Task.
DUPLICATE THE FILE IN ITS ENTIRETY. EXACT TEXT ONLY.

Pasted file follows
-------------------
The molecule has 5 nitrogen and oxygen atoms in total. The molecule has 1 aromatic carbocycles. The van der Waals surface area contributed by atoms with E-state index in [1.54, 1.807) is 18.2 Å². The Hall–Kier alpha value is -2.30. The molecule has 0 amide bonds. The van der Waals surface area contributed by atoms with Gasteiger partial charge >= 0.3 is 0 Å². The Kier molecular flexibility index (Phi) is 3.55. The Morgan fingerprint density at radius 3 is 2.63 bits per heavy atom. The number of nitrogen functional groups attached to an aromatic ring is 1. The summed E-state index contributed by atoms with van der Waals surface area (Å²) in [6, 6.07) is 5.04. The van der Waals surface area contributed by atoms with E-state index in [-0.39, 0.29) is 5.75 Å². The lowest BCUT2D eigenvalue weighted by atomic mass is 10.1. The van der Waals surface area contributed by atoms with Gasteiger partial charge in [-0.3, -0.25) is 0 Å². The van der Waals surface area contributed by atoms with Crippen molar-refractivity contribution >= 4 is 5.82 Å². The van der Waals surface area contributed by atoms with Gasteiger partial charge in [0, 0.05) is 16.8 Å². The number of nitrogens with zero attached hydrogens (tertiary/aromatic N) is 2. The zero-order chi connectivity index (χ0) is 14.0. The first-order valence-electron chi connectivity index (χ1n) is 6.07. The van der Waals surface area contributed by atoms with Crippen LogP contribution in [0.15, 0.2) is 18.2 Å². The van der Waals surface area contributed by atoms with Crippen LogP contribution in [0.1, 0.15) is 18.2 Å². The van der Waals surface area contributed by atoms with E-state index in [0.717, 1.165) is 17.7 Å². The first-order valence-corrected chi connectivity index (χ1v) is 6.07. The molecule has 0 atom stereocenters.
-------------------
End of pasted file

The molecule has 5 nitrogen and oxygen atoms in total. The molecule has 1 aromatic carbocycles. The van der Waals surface area contributed by atoms with E-state index in [1.54, 1.807) is 18.2 Å². The Hall–Kier alpha value is -2.30. The molecule has 0 amide bonds. The van der Waals surface area contributed by atoms with Gasteiger partial charge >= 0.3 is 0 Å². The Kier molecular flexibility index (Phi) is 3.55. The Morgan fingerprint density at radius 3 is 2.63 bits per heavy atom. The number of nitrogen functional groups attached to an aromatic ring is 1. The summed E-state index contributed by atoms with van der Waals surface area (Å²) in [6, 6.07) is 5.04. The van der Waals surface area contributed by atoms with E-state index in [-0.39, 0.29) is 5.75 Å². The lowest BCUT2D eigenvalue weighted by atomic mass is 10.1. The van der Waals surface area contributed by atoms with Gasteiger partial charge in [-0.3, -0.25) is 0 Å². The van der Waals surface area contributed by atoms with Crippen molar-refractivity contribution >= 4 is 5.82 Å². The van der Waals surface area contributed by atoms with Gasteiger partial charge in [0, 0.05) is 16.8 Å². The number of nitrogens with zero attached hydrogens (tertiary/aromatic N) is 2. The zero-order chi connectivity index (χ0) is 14.0. The first-order valence-electron chi connectivity index (χ1n) is 6.07. The van der Waals surface area contributed by atoms with Crippen LogP contribution in [0.15, 0.2) is 18.2 Å². The van der Waals surface area contributed by atoms with Crippen LogP contribution in [0.1, 0.15) is 18.2 Å². The van der Waals surface area contributed by atoms with E-state index in [0.717, 1.165) is 17.7 Å². The first-order valence-corrected chi connectivity index (χ1v) is 6.07. The molecule has 0 atom stereocenters.